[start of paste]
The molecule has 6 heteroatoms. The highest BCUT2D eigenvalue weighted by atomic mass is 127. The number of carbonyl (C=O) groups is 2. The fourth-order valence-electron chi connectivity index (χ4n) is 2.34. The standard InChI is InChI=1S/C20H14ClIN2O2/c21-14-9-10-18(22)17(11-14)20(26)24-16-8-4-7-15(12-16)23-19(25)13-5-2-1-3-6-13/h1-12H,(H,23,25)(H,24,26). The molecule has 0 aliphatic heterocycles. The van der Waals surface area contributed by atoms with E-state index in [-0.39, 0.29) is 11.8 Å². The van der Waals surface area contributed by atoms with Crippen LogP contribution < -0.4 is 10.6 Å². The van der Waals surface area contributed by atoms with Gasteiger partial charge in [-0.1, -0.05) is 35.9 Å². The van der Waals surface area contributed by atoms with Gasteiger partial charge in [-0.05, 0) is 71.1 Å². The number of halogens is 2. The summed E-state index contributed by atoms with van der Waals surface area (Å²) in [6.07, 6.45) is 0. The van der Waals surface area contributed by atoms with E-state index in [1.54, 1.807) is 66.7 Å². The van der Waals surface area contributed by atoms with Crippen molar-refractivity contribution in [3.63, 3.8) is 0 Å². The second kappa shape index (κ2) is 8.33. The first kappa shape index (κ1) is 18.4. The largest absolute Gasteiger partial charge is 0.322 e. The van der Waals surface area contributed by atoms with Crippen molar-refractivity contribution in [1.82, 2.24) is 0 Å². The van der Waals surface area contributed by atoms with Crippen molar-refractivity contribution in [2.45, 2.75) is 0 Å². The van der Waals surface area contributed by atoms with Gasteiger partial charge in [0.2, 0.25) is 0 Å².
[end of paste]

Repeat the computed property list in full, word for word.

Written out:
The molecule has 6 heteroatoms. The highest BCUT2D eigenvalue weighted by atomic mass is 127. The number of carbonyl (C=O) groups is 2. The fourth-order valence-electron chi connectivity index (χ4n) is 2.34. The standard InChI is InChI=1S/C20H14ClIN2O2/c21-14-9-10-18(22)17(11-14)20(26)24-16-8-4-7-15(12-16)23-19(25)13-5-2-1-3-6-13/h1-12H,(H,23,25)(H,24,26). The molecule has 0 aliphatic heterocycles. The van der Waals surface area contributed by atoms with E-state index in [-0.39, 0.29) is 11.8 Å². The van der Waals surface area contributed by atoms with Crippen LogP contribution < -0.4 is 10.6 Å². The van der Waals surface area contributed by atoms with Gasteiger partial charge in [-0.1, -0.05) is 35.9 Å². The van der Waals surface area contributed by atoms with Gasteiger partial charge in [-0.05, 0) is 71.1 Å². The number of halogens is 2. The summed E-state index contributed by atoms with van der Waals surface area (Å²) in [6.07, 6.45) is 0. The van der Waals surface area contributed by atoms with E-state index in [1.54, 1.807) is 66.7 Å². The van der Waals surface area contributed by atoms with Crippen molar-refractivity contribution in [3.63, 3.8) is 0 Å². The second kappa shape index (κ2) is 8.33. The first kappa shape index (κ1) is 18.4. The largest absolute Gasteiger partial charge is 0.322 e. The van der Waals surface area contributed by atoms with Crippen molar-refractivity contribution in [1.82, 2.24) is 0 Å². The van der Waals surface area contributed by atoms with Crippen molar-refractivity contribution in [2.45, 2.75) is 0 Å². The van der Waals surface area contributed by atoms with Gasteiger partial charge in [0.2, 0.25) is 0 Å².